Specter's Switch: Trading Toomey for Sestak

Conservative Republican Jim Ellis and liberal Democrat Bennet Kelley present Filibanter, a combination of political filibuster and banter.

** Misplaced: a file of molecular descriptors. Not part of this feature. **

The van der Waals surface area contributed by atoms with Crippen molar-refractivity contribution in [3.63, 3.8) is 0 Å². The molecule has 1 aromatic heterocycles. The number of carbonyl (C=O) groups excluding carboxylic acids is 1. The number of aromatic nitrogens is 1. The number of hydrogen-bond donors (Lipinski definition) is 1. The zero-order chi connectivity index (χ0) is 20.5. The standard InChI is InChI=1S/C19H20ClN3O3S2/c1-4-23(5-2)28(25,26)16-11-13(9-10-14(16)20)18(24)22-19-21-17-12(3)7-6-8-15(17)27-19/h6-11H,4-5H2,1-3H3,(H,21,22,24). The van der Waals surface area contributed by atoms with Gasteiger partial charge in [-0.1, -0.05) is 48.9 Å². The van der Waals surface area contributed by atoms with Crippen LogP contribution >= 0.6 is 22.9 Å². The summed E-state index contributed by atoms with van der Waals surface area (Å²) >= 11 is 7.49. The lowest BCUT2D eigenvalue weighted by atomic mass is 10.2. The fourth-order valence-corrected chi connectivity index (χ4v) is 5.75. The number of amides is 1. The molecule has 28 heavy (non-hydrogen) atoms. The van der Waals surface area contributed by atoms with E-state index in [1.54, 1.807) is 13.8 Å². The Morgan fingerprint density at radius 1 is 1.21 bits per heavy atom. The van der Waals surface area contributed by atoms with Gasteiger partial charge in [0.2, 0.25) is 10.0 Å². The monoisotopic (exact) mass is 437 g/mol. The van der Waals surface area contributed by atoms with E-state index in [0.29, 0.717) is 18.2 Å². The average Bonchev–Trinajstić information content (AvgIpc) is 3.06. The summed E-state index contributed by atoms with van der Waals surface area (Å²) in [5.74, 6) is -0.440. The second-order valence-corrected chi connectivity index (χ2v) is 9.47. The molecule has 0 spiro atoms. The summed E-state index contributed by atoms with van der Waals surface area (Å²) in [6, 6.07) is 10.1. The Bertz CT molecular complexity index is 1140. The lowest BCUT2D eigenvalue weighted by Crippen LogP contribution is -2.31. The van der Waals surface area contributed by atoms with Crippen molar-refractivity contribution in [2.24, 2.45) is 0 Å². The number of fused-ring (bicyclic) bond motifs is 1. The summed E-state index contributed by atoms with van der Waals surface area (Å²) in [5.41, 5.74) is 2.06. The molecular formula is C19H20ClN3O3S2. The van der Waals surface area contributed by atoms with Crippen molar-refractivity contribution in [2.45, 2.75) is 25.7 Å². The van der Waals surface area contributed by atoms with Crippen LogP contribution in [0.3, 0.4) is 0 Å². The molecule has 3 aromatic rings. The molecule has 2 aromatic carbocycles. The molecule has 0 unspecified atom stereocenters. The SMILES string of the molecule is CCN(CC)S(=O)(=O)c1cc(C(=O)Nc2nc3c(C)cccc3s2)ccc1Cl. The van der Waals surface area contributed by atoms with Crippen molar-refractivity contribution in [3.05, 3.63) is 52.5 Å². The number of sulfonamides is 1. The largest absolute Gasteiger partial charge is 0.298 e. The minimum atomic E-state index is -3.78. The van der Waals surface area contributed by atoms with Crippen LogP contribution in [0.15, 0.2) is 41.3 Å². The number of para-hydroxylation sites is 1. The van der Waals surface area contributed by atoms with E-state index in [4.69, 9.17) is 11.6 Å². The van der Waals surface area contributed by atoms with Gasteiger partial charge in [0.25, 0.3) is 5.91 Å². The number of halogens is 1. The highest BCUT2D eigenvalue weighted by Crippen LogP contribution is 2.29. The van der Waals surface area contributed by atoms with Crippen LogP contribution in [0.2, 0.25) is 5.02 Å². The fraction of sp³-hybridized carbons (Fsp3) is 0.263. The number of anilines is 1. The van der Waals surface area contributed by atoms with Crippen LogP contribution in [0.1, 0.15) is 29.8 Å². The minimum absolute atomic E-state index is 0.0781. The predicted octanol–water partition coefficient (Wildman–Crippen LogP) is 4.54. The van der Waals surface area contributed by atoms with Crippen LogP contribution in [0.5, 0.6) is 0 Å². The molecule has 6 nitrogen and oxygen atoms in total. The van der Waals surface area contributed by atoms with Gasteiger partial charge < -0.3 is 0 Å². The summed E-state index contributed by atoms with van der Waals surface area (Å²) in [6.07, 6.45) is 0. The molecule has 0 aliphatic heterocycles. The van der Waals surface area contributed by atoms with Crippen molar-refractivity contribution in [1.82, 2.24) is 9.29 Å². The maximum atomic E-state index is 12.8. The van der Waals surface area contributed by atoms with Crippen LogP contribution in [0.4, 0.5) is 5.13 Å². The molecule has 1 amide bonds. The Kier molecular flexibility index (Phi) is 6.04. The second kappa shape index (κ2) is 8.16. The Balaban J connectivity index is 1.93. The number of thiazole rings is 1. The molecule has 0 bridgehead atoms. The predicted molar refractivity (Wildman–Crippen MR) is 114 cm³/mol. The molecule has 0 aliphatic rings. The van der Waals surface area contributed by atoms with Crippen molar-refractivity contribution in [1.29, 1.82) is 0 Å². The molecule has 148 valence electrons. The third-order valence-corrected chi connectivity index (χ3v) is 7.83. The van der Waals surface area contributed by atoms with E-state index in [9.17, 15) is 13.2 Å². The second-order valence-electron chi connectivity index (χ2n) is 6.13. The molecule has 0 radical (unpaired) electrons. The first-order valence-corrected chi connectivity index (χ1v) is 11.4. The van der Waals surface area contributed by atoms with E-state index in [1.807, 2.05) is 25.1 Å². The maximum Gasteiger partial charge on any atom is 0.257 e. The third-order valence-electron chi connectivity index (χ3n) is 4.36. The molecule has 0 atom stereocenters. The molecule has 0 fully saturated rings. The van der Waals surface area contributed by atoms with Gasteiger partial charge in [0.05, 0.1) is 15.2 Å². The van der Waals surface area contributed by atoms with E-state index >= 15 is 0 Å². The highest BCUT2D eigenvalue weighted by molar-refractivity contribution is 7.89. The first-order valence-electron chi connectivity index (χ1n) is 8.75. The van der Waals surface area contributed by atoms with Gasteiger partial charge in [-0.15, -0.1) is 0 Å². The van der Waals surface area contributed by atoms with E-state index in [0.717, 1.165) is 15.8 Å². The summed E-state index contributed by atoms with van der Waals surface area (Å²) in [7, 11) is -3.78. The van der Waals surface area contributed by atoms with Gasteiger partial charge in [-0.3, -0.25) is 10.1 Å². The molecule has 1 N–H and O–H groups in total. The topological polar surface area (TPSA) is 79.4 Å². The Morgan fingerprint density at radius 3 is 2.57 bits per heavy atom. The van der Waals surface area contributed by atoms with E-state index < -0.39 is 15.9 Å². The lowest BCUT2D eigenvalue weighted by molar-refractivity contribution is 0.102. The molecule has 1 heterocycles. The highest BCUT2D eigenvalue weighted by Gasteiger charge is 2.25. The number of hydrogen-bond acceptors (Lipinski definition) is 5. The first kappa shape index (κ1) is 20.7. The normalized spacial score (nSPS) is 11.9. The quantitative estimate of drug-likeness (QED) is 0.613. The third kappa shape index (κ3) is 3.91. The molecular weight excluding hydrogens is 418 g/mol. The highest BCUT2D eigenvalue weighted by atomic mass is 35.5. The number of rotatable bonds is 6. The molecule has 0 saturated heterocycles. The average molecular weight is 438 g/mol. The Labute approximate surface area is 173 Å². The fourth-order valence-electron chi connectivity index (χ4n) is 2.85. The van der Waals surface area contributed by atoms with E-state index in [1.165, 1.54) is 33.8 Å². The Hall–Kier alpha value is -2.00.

Conservative Republican Jim Ellis and liberal Democrat Bennet Kelley present Filibanter, a combination of political filibuster and banter. Read Kelley's perspective on Specter's switch here. Pennsylvania Sen. Arlen Specter may now be a Democrat, but that doesn't guarantee him reelection. Since his party-switching ploy was so obviously done to save his political skin, rank-and-file Democrats may not take kindly to the move. Gov. Ed Rendell will try to clear the Democratic primary field for his new friend—but as the outgoing top state Democrat, does he still have the juice to stop someone like Rep. Joe Sestak (D-7th) from joining the fray? After all, Sestak, a retired U.S. Navy Admiral and former Clinton Administration official, holds more than $3.3 million in campaign funds, making him a very formidable challenger to Specter. The Admiral's presence in the race could force the senator to defend himself in foreign political waters. And Specter doesn't have much of a platform from which to energize Democratic primary voters; he's a Democrat only because he knew the Republicans would throw him out. His statement yesterday that he will continue to oppose "card check," Big Labor's top legislative priority, will cost him their support and the accompanying millions of dollars, especially if the unions have a viable alternative. To think that people who opposed Specter for 30 years will suddenly turn around and embrace him just because he has a D next to his name is unrealistic, as the fate of many past party-switchers will attest. Even if Specter manages to scratch out the Democratic nomination, he will likely face former Rep. Pat Toomey, the man who scared him out of the Republican Party. Though party registration figures and recent Pennsylvania voting trends point to a clear Democratic victory next November, that win depends on the political climate. Things might not be so easy for Specter if his new president's "government here, now and everywhere" policies lose support thanks to rampaging inflation and no discernable improvements in unemployment and the macro economy. Make no mistake about Specter’s motives: He left the Republican Party because he knows, by his own admission, that he can no longer secure his party's senatorial nomination, and his best chance for survival lies with the Democrats. Any attempt to make this defection symbolic of a national political trend fails to understand both Arlen Specter and the intelligence and independence of the American people.Jim Ellis provides election analysis to private clients through the PRIsm Information Network. He formerly advised political leaders in the House Republican Majority and national party apparatus and has participated in corporate grassroots issue advocacy, political consulting and coalition programs since 1983. With Bennet Kelley he has formed Filibanter, which provides a live presentation combining political filibustering and banter.


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